More Information About Dionaea
How to grow Venus Flytrap:
The key to successfully cultivating your venus flytrap is to mimic its native North Carolina swamp habitat...with hot humid summers and acidic, nutrient-poor, consistently moist (not wet) soils. While venus fly traps can be grown as a house plant in bright light, they must have a cold winter dormancy to survive long term so they are better grown in an unheated greenhouse or outdoors.
We produce our venus flytraps in pure peat moss which not only holds water well, but is naturally acidic. During the growing season, we do not allow our containerized venus fly traps to dry out, and during winter we drop the temperature to 32-38 degrees F, keeping them just barely moist.
Venus fly-traps never need fertilizer since they get all the nutrients they need from the decomposing peat moss and from stray insects that they catch. Never feed venus fly traps meat...animal flesh has much more fat in it than insects do and will cause the flytrap to rot and die.
Venus fly trap (Dionaea muscipula) is undoubtedly one of the most exotic plant there is, fascinating us with its carnivorous nature and lightning-quick fly trap. Venus fly traps are American native plants, growing wild alongside sarracenia (pitcher plants) in low, sandy, nutrient-poor areas within a 90 mile radius of Wilmington, North Carolina.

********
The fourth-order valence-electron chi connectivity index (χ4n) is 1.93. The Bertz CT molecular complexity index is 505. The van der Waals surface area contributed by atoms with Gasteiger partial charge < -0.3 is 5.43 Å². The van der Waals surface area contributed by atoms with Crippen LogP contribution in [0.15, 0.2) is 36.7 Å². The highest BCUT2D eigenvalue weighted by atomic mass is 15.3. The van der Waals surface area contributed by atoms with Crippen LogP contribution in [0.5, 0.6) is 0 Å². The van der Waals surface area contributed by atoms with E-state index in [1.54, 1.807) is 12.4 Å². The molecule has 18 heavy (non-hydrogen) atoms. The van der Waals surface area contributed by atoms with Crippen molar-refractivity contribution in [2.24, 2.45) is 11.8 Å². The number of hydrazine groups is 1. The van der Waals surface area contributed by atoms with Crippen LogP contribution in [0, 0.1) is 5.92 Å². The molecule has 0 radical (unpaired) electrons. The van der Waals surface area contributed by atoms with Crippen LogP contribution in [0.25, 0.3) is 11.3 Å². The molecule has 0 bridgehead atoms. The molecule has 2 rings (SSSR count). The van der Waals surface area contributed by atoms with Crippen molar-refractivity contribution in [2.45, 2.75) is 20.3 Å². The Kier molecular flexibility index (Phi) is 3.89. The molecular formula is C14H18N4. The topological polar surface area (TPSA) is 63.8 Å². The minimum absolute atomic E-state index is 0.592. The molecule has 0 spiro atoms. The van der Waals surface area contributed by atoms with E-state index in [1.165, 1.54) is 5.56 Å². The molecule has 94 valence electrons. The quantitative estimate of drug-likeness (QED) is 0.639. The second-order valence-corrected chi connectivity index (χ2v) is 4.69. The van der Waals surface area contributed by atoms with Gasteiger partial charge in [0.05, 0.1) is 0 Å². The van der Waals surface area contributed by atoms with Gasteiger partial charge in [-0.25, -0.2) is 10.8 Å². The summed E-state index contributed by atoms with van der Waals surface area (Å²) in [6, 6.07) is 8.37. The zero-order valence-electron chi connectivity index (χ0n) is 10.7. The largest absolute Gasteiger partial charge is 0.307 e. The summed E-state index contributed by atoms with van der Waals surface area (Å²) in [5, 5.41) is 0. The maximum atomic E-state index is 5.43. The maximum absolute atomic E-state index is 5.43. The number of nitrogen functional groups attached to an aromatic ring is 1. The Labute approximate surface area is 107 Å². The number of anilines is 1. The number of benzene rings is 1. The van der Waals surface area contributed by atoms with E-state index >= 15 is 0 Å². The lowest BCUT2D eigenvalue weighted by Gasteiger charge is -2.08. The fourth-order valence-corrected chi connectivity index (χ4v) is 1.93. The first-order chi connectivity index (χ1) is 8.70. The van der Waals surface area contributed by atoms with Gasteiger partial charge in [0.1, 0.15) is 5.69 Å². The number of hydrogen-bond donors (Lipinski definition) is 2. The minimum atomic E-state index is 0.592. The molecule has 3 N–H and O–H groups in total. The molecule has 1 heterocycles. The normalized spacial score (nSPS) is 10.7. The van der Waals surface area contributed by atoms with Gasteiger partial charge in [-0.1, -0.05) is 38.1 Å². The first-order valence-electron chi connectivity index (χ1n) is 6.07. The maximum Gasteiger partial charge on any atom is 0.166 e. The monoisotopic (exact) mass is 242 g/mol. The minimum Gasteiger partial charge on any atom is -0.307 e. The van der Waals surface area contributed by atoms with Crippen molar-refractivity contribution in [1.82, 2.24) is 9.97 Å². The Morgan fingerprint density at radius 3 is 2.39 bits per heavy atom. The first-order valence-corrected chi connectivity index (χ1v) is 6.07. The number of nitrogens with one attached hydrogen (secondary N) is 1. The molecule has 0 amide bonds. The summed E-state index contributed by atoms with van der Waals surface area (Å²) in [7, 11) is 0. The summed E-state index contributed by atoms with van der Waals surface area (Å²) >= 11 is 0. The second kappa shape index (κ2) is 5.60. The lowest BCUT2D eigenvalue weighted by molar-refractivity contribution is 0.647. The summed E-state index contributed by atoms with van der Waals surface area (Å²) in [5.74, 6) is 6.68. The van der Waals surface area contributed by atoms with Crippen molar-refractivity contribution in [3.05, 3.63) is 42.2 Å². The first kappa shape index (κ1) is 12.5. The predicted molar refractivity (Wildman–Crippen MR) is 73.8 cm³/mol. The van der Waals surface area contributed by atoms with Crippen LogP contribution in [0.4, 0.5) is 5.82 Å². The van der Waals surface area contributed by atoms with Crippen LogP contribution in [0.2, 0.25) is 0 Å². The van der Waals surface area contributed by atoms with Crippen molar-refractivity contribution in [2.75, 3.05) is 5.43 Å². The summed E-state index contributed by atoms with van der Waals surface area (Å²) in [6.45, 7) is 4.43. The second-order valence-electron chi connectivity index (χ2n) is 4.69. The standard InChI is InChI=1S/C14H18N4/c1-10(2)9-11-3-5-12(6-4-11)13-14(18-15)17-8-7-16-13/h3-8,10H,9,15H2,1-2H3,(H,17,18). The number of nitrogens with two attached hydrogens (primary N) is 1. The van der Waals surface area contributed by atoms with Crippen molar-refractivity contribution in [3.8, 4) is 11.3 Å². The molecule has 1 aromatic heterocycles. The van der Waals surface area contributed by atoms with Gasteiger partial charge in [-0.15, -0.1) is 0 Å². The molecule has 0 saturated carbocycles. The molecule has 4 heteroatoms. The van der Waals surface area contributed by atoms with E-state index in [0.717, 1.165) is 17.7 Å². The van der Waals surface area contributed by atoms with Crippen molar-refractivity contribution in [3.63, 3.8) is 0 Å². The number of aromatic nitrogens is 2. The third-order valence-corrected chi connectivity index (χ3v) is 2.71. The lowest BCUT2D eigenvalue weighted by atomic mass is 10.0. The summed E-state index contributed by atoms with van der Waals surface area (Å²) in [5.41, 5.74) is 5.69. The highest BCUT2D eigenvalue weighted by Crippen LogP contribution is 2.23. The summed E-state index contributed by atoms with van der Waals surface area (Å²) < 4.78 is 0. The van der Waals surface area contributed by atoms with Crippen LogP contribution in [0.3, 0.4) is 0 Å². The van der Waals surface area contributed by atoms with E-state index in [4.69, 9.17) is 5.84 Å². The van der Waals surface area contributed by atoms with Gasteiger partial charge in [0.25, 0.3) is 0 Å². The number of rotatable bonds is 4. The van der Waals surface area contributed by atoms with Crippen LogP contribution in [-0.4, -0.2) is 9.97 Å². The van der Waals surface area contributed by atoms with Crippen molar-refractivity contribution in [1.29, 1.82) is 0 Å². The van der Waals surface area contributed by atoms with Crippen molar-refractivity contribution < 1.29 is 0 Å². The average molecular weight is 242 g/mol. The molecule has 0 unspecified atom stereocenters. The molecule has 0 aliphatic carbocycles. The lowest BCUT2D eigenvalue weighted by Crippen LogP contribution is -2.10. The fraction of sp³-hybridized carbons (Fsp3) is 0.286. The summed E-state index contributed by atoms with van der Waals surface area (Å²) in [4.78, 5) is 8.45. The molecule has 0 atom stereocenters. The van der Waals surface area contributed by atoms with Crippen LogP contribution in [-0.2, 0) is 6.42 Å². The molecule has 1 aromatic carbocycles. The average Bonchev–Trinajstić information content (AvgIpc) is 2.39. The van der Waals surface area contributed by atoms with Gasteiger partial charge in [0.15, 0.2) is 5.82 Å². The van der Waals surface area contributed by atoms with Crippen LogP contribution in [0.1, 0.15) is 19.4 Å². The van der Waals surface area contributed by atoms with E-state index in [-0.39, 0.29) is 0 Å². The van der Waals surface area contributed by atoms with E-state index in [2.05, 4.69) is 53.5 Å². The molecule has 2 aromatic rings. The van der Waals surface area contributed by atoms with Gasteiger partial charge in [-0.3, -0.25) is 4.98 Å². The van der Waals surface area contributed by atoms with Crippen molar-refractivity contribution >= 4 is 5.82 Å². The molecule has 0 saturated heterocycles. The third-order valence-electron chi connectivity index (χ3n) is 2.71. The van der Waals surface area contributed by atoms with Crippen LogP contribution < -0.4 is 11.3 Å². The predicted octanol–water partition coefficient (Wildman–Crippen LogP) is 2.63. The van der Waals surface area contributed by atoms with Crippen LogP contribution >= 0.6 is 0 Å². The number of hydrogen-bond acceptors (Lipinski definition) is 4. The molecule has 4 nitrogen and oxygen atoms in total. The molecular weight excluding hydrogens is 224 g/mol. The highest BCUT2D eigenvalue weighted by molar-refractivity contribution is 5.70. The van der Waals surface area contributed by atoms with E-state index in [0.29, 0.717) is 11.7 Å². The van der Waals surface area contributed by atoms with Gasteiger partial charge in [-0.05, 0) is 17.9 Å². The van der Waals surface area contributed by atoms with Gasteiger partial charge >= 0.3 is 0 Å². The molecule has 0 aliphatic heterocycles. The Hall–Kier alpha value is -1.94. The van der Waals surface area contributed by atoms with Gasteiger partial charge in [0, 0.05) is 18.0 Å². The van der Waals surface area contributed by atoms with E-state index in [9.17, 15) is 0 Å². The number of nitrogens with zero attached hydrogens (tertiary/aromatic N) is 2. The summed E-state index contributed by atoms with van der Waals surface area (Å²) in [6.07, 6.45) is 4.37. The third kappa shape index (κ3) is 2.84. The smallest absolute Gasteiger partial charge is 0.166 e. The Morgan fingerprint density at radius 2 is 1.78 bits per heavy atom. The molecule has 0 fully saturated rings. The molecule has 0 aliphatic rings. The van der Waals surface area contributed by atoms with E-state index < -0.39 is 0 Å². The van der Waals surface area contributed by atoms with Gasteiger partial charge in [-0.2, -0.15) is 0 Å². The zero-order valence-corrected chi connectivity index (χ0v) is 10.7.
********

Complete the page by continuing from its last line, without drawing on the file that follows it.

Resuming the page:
Although there are millions of venus fly traps in containers and in gardens thanks to tissue culture, there are less than 40,000 individual venus fly trap plants left in the wild due to development and plant poachers. We hope you will support ethical production and buy venus fly trap only from folks like us who sell nursery-propagated plants.
Looking for where to buy venus fly trap? Plant Delights is your source for venus fly trap plant. When you want to know 'where can I buy a venus fly trap?', we hope you will check out our list of ethically propagated venus fly trap for sale. Even if you don't buy venus fly trap from Plant Delights Nursery, please buy from a reputable dealer, not a poacher.